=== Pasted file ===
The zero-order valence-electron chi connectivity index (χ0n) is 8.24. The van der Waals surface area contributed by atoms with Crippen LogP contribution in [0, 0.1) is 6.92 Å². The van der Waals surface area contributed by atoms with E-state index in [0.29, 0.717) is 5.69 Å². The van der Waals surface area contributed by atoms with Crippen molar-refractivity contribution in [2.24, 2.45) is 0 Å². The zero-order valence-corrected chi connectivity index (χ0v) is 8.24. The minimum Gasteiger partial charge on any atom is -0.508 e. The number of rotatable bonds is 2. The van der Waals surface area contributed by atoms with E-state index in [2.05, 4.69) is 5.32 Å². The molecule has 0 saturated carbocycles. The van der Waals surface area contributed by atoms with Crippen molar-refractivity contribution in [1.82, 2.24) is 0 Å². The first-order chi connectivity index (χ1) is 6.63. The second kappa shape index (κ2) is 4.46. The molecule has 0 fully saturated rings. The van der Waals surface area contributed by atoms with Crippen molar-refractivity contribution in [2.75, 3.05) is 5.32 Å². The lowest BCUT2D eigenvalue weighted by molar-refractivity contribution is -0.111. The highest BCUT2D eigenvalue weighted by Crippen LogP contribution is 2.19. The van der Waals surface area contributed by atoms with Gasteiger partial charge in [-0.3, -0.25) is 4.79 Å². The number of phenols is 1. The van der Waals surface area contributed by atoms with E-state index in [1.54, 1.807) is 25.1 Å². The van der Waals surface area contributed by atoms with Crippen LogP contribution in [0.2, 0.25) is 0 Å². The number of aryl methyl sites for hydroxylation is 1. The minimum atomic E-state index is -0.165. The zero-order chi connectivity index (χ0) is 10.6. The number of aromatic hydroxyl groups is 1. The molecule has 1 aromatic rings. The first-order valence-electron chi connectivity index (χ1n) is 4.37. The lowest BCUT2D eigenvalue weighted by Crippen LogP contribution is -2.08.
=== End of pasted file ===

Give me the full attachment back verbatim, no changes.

The zero-order valence-electron chi connectivity index (χ0n) is 8.24. The van der Waals surface area contributed by atoms with Crippen LogP contribution in [0, 0.1) is 6.92 Å². The van der Waals surface area contributed by atoms with E-state index in [0.29, 0.717) is 5.69 Å². The van der Waals surface area contributed by atoms with Crippen molar-refractivity contribution in [2.24, 2.45) is 0 Å². The zero-order valence-corrected chi connectivity index (χ0v) is 8.24. The minimum Gasteiger partial charge on any atom is -0.508 e. The number of rotatable bonds is 2. The van der Waals surface area contributed by atoms with E-state index in [2.05, 4.69) is 5.32 Å². The molecule has 0 saturated carbocycles. The van der Waals surface area contributed by atoms with Crippen molar-refractivity contribution in [1.82, 2.24) is 0 Å². The first-order chi connectivity index (χ1) is 6.63. The second kappa shape index (κ2) is 4.46. The molecule has 0 fully saturated rings. The van der Waals surface area contributed by atoms with Crippen molar-refractivity contribution in [2.75, 3.05) is 5.32 Å². The lowest BCUT2D eigenvalue weighted by molar-refractivity contribution is -0.111. The highest BCUT2D eigenvalue weighted by Crippen LogP contribution is 2.19. The van der Waals surface area contributed by atoms with Gasteiger partial charge in [-0.3, -0.25) is 4.79 Å². The number of phenols is 1. The van der Waals surface area contributed by atoms with E-state index in [1.54, 1.807) is 25.1 Å². The van der Waals surface area contributed by atoms with Crippen LogP contribution in [0.2, 0.25) is 0 Å². The number of aryl methyl sites for hydroxylation is 1. The minimum atomic E-state index is -0.165. The zero-order chi connectivity index (χ0) is 10.6. The number of aromatic hydroxyl groups is 1. The molecule has 1 aromatic rings. The first-order valence-electron chi connectivity index (χ1n) is 4.37. The lowest BCUT2D eigenvalue weighted by Crippen LogP contribution is -2.08.